Maria Mitchell was the first American woman astronomer, the explorer for whom the comet she discovered was named, a librarian, a naturalist, the first woman professor at Vassar College, the first director of the Vassar Observatory, and above all an educator.
The Short Life of Maria Mitchell
Maria was born in 1818 on Nantucket (an island in the US state of Massachusetts) into a family of 10 children. Her family belonged to the Quaker sect (a sect that opposed many common Christian beliefs, especially slavery). According to the rules of the sect, both girls and boys had equal opportunities for education.
As a result, she read math and astronomy books throughout her childhood. From the age of 12, she became her father’s biggest assistant. Watching the solar eclipse in 1831 opened the doors to the sky, which she admired. At the age of 14, Maria made calculations to ensure that ships traveling for whaling returned home on a safe route. To do this, she rates the ship’s hours on the chronometers that allow sailors to understand their longitude.
At the age of 16, he becomes a teaching assistant at his old school. She establishes a private school on Traders Lane, but abandons this position to become the first woman to work as a librarian at the Nantucket Atheneum. For 20 years, she continued her personal education at the library, learning Latin, German, celestial mechanics (physics) and advanced mathematics. Meanwhile, her family is forced to move because of her father’s new position.
Every night Maria observes the sky through her telescope. One night she discovers a different object than she usually sees. She consults her father to determine if it is a comet. Her father confirms her discovery and wants to make it public. Maria is reluctant to publicize her success because she is a woman. Her father, however, does not embrace this idea.
She writes to her friend William C. Bond (US astronomer, 1789 – 1859), the famous astronomer and director of the Harvard Observatory. The discovery of Comet 1847-VI, informally called “Mrs. Mitchell’s Comet”, was the event that made Maria famous. Her fame also opened the doors of the American Academy of Sciences and Arts in 1848. She was the first woman to be elected to this society, where her father was also a member. She is hired by the US Navy to observe Venus.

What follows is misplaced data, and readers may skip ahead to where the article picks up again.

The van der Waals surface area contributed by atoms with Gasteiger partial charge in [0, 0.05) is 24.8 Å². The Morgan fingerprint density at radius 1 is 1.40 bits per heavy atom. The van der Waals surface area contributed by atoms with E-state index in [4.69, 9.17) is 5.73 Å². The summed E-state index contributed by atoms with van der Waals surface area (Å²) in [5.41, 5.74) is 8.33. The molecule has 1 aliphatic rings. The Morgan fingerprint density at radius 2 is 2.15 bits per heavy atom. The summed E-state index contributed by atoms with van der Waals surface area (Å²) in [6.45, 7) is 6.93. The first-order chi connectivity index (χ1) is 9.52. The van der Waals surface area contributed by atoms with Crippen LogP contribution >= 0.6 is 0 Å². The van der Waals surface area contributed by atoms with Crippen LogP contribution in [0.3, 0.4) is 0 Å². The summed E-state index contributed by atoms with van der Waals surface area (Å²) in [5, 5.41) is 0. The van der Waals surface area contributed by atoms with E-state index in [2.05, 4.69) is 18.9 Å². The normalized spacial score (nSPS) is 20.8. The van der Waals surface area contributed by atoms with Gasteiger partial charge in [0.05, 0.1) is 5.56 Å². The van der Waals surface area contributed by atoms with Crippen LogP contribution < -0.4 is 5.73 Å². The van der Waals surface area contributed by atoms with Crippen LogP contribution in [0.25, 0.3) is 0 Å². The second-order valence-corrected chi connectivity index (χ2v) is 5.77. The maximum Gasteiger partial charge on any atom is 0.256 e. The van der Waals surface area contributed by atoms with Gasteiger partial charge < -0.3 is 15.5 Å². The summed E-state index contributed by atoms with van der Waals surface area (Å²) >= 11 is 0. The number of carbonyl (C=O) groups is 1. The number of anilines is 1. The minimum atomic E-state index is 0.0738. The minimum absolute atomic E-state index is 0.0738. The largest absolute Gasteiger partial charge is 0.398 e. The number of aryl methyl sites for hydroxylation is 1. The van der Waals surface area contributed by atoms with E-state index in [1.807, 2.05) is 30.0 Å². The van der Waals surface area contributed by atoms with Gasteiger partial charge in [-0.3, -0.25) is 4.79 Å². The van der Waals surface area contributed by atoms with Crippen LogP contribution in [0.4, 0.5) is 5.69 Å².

Maria always wanted to see Europe and saved money for it. In 1857, she visits London, Liverpool, Paris and Rome to fulfill this dream. She goes to Cambridge to see the observatory. While in England, he stayed with Sir John Herschel, one of the most famous astronomers of his time. After the death of his mother in 1861, he moved with his father to Lynn, Massachusetts.
Matthew Vassar, who founded Vassar College for Women in 1861, was clearly impressed by Maria’s success as a scientist. He saw her as a role model for intelligent and ambitious women. He offered Maria a position as a professor of astronomy at Vassar College. Maria thus becomes the first woman professor hired to teach. (Vassar is based on the principle that women should receive the same education with the same standards as those offered at men’s colleges, and was the first college in America founded for women.)
Maria’s goal is not only to be a teacher. She also aspires to be a good guide for them. In 1869, she took her students to Burlington, Iowa to observe the solar eclipse. In 1878, she took her students to Denver, Colorado to see a second eclipse. She and her students won the battle against social conventions that prohibited girls from going out at night for class work and celestial observations.
In 1873, she travels to Europe for the second time. This time she first stops in Russia. While traveling in Russia, she was surprised to hear that many women were doing scientific work, which was a very rare event in the United States. She also makes a short visit to London, where she visits Glasgow College for Girls. It was a very sad visit for her because in this school only music, dance, drawing and needlework were taught. Latin and mathematics were thought to be ‘heavy’ for girls. The same year she returned home, she helped found the American Association for the Advancement of Women.
Maria Mitchell’s Work on Slavery and Women’s Rights
Mitchell was also an advocate for women’s rights and the abolitionist movement. Throughout the development of this movement, she worked with notable women such as Elizabeth Cady Stanton, Lucy Stone and Susan B. Anthony to fight for equality for women in the professions, reform education and health care. In protest against slavery, she refused to wear clothes made of cotton
Maria Mitchell is the first woman elected to the American Academy of Arts and Sciences in 1848 and becomes a member of the American Association for the Advancement of Science in 1850 and the American Philosophical Society in 1869. In 1873, she served as the founding president of the American Association for the Advancement of Women. In 1848 and 1859, she was awarded gold medals by Denmark and San Marino. In 1887 she was awarded an honorary doctorate in Science and Philosophy by Columbia College (now University). Maria fell ill in 1888. Her illness is a source of deep sadness for faculty and students. Maria Mitchell dies on June 28, 1889. She is buried in Prospect Hill Cemetery, Nantucket, next to her mother Lydia and father William.